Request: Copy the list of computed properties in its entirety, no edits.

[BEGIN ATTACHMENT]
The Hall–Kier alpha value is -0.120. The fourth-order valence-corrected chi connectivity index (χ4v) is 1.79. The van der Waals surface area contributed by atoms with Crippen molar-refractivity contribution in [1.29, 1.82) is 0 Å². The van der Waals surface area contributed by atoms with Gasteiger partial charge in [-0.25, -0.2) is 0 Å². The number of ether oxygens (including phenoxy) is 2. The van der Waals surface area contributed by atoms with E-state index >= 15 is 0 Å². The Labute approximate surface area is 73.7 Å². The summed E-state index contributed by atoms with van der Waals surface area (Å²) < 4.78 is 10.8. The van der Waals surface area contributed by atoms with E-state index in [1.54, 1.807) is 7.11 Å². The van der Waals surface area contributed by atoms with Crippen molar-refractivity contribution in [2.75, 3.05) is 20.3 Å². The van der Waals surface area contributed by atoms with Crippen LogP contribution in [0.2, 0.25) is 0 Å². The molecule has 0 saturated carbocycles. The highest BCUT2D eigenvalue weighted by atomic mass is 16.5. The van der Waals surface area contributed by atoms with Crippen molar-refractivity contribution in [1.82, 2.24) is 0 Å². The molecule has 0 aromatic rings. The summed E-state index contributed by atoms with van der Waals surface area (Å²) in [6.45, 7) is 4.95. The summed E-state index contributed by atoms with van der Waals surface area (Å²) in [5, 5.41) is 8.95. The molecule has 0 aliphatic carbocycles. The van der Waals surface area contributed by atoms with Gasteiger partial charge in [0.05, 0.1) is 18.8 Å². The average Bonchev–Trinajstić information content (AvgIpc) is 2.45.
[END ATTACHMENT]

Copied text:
The Hall–Kier alpha value is -0.120. The fourth-order valence-corrected chi connectivity index (χ4v) is 1.79. The van der Waals surface area contributed by atoms with Crippen molar-refractivity contribution in [1.29, 1.82) is 0 Å². The van der Waals surface area contributed by atoms with Gasteiger partial charge in [-0.25, -0.2) is 0 Å². The number of ether oxygens (including phenoxy) is 2. The van der Waals surface area contributed by atoms with E-state index >= 15 is 0 Å². The Labute approximate surface area is 73.7 Å². The summed E-state index contributed by atoms with van der Waals surface area (Å²) < 4.78 is 10.8. The van der Waals surface area contributed by atoms with E-state index in [1.54, 1.807) is 7.11 Å². The van der Waals surface area contributed by atoms with Crippen molar-refractivity contribution in [2.75, 3.05) is 20.3 Å². The van der Waals surface area contributed by atoms with Crippen LogP contribution in [0.2, 0.25) is 0 Å². The molecule has 0 saturated carbocycles. The highest BCUT2D eigenvalue weighted by atomic mass is 16.5. The van der Waals surface area contributed by atoms with Crippen molar-refractivity contribution in [1.82, 2.24) is 0 Å². The molecule has 0 aromatic rings. The summed E-state index contributed by atoms with van der Waals surface area (Å²) in [6.45, 7) is 4.95. The summed E-state index contributed by atoms with van der Waals surface area (Å²) in [5, 5.41) is 8.95. The molecule has 0 aliphatic carbocycles. The van der Waals surface area contributed by atoms with Gasteiger partial charge in [0.05, 0.1) is 18.8 Å². The average Bonchev–Trinajstić information content (AvgIpc) is 2.45.